London made it so easy for me to fall in love with it. I was taken by the city’s charm, its ready acceptance of me without question (except for my little foolishness at the UK Border Immigration when the officer held up his index finger to indicate that he wanted me to place my finger on the scanner, and I thought he was asking me to look at the camera above me. I smiled sweetly for five seconds at the camera above till he asked me what I was doing… and yes, he laughed his gut out), its history and quaintness. But above all, a handful of things won me over completely.

The war veterans of New Zealand visiting the war memorial at Green Park.

Underground, marvellous, marvellous Underground!

Should London be the body, then the underground is its nervous system, connecting every inch to one another. Not only is the tube the easiest, cheapest and fastest way to get around London, it’s also the one place where you’ll see life in all its colours. Young and old, buskers and corporate men/women, heavy metal and operatic – everyone takes the tube to everywhere. 

The Piccadilly Line starts from Heathrow airport and goes into the city. Figuring out how the different lines work hardly takes time. And it’s super convenient!
“Stand to the Right”. People on escalators follow a rule – they always stand to the right to let people in a hurry run up/down on the left side. The walls on either side are also great ways to figure out what you want to do with your free time around the area.
Michael Jackson at Hyde Park Corner.

The weather’s volatile

Pouring like a burst water balloon one minute and sunny the next, London’s weather gives Bangalore’s a run for its money. Most people who visit or live in the city complain about the gloominess of the weather, but I think it goes very well with the…aura of London. But a combination of rain and strong winds? A fascinating experience, to say the least: On our second day of sightseeing, we walked in the rain across Green Park to Buckingham Palace and had to fight against the wind to get half-decent pictures. My umbrella turned into a receptacle for rainwater harvesting every two minutes and we had to walk with our back towards the palace to stop ourselves from almost flying. It was hilarious. No, really. We laughed so hard, the Queen could hear us! (She didn’t come out on to the famous Charles-Diana/Will-Kate balcony to shush us, though, what with her being too regal and well-behaved and all.)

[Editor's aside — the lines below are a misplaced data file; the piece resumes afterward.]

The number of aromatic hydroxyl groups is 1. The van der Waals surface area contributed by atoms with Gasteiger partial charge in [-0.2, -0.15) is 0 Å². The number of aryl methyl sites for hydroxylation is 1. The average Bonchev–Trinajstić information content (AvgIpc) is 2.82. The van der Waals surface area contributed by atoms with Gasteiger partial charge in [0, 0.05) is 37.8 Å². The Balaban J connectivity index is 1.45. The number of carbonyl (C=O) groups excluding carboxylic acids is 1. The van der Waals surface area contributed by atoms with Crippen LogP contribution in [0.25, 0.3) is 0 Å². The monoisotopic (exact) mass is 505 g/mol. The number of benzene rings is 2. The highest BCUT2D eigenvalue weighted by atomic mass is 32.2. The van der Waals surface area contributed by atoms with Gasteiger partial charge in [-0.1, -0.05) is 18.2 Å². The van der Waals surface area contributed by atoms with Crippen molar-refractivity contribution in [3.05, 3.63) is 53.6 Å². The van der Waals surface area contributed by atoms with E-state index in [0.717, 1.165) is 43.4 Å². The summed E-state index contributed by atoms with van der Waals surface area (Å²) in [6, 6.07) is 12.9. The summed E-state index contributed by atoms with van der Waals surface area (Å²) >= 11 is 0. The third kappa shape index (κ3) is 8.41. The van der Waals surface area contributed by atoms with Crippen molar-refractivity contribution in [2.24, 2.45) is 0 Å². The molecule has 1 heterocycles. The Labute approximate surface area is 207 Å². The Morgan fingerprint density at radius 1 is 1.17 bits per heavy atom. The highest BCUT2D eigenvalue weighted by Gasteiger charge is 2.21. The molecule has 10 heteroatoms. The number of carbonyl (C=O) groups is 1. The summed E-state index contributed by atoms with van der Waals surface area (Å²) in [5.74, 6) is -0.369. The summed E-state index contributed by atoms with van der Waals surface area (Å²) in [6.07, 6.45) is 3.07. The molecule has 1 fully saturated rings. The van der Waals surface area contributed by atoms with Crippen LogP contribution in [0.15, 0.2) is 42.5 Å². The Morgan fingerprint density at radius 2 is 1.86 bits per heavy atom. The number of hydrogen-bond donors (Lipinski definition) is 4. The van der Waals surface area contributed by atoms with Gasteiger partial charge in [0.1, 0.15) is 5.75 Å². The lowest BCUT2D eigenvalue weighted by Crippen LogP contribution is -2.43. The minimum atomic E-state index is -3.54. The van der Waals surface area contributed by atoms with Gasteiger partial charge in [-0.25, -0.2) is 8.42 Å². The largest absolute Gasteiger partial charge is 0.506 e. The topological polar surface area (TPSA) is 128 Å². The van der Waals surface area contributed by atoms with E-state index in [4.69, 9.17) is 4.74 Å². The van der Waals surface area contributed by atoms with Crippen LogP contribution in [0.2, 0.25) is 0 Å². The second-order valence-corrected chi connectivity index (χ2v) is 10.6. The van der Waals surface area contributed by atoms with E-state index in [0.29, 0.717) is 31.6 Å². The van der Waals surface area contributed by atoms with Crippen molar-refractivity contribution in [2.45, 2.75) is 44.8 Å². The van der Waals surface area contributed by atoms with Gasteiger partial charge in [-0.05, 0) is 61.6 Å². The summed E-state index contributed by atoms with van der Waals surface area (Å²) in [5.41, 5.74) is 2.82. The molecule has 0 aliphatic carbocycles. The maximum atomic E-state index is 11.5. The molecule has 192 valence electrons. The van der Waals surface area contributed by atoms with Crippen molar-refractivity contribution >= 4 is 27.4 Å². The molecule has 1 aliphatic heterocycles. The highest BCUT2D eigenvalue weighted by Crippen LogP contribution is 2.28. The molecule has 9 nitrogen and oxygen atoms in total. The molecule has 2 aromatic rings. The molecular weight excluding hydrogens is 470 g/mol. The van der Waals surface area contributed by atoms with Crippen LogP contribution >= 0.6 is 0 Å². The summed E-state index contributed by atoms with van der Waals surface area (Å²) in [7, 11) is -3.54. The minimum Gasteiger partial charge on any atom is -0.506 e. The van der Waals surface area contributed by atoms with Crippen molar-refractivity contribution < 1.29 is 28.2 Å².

Buckingham Palace in the rain.
From cloudy…
… to sunny in less than three minutes.

The city is so quiet

There’s a lot of hustle and bustle in London, but people go about their work quietly. And drivers almost never honk. Traffic is so, so, so well-organised that my jaw drops even now, when I think of it. People stick to their lanes, let pedestrians cross, wait for other cars from other directions to cross, don’t jump signals and above all, never honk despite heavy traffic and rush hour. Like my colleague’s cousin told us on our way to the airport: “the accepted level of aggression on the roads is biting one’s nails, that’s it”. That’s why one can hear every drop of rain falling on one’s umbrella, birds chirping, the wind blowing and ambulance sirens screeching. But walk into a pub and it’s a completely different ball game.

Plays in full swing at Piccadilly. 
Old magazine store at Soho, another place that’s full of life. Awesome restaurants, sex shops and strip clubs all lit up on the outside, clothes stores, markets, glassware, shoes – there’s something here for all tastes.
Piccadilly Circus, full of big, beautiful buildings and bustling bodies.

Dead poets excite you

Westminster Abbey. It’s massive, beautiful and peaceful. It’s the place where generations of kings and queens have been coronated, married, baptised and buried. The prayer area is breathtakingly beautiful, with carved wooden pews on either sides of the wall for seating and flags of various knights hanging above. The ceilings are exquisite and the stories they hold, innumerable. There are chapels for noblemen and noblewomen, knights and ministers within the abbey. But what moved me most was the Poet’s Corner. Rudyard Kipling, Robert Browning, Thomas Hardy, Charles Dickens, even Chaucer’s grave. To think that I was standing within arm’s distance of the literary geniuses of centuries past! It was a dream come true. Oh, and there was Isaac Newton as well.